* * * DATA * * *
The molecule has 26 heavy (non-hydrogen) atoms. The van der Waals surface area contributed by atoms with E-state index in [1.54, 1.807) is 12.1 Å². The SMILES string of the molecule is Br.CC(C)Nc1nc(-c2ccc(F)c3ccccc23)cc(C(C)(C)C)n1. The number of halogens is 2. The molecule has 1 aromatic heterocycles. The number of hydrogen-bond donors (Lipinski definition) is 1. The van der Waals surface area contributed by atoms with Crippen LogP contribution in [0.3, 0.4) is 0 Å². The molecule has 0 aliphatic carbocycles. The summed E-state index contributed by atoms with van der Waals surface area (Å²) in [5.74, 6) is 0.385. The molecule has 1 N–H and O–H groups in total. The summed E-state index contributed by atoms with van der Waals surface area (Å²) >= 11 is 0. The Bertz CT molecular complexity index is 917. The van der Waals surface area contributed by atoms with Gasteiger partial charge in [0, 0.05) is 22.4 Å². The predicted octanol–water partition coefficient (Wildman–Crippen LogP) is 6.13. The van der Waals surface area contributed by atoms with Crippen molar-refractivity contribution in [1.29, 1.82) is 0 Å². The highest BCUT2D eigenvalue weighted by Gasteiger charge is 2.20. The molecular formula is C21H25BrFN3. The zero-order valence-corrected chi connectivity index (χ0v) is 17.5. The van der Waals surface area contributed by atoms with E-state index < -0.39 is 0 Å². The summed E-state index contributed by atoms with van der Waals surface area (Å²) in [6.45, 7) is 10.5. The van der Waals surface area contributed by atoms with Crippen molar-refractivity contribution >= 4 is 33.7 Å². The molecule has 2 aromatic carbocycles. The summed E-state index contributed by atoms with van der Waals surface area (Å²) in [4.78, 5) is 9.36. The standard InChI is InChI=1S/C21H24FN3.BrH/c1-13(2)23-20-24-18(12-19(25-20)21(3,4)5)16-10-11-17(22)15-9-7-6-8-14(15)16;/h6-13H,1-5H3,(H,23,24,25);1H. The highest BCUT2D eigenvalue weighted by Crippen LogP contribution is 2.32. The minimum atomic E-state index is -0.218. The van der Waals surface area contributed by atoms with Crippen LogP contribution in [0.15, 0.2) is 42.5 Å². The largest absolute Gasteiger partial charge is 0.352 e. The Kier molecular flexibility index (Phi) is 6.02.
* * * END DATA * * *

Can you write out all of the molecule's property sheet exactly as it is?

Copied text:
The molecule has 26 heavy (non-hydrogen) atoms. The van der Waals surface area contributed by atoms with E-state index in [1.54, 1.807) is 12.1 Å². The SMILES string of the molecule is Br.CC(C)Nc1nc(-c2ccc(F)c3ccccc23)cc(C(C)(C)C)n1. The number of halogens is 2. The molecule has 1 aromatic heterocycles. The number of hydrogen-bond donors (Lipinski definition) is 1. The van der Waals surface area contributed by atoms with Crippen LogP contribution in [0.3, 0.4) is 0 Å². The molecule has 0 aliphatic carbocycles. The summed E-state index contributed by atoms with van der Waals surface area (Å²) in [5.74, 6) is 0.385. The molecule has 1 N–H and O–H groups in total. The summed E-state index contributed by atoms with van der Waals surface area (Å²) >= 11 is 0. The Bertz CT molecular complexity index is 917. The van der Waals surface area contributed by atoms with Gasteiger partial charge in [0, 0.05) is 22.4 Å². The predicted octanol–water partition coefficient (Wildman–Crippen LogP) is 6.13. The van der Waals surface area contributed by atoms with Crippen molar-refractivity contribution in [1.29, 1.82) is 0 Å². The highest BCUT2D eigenvalue weighted by Gasteiger charge is 2.20. The molecular formula is C21H25BrFN3. The zero-order valence-corrected chi connectivity index (χ0v) is 17.5. The van der Waals surface area contributed by atoms with E-state index < -0.39 is 0 Å². The summed E-state index contributed by atoms with van der Waals surface area (Å²) in [6.45, 7) is 10.5. The van der Waals surface area contributed by atoms with Crippen molar-refractivity contribution >= 4 is 33.7 Å². The molecule has 2 aromatic carbocycles. The summed E-state index contributed by atoms with van der Waals surface area (Å²) in [4.78, 5) is 9.36. The standard InChI is InChI=1S/C21H24FN3.BrH/c1-13(2)23-20-24-18(12-19(25-20)21(3,4)5)16-10-11-17(22)15-9-7-6-8-14(15)16;/h6-13H,1-5H3,(H,23,24,25);1H. The highest BCUT2D eigenvalue weighted by Crippen LogP contribution is 2.32. The minimum atomic E-state index is -0.218. The van der Waals surface area contributed by atoms with Crippen LogP contribution in [0.15, 0.2) is 42.5 Å². The largest absolute Gasteiger partial charge is 0.352 e. The Kier molecular flexibility index (Phi) is 6.02.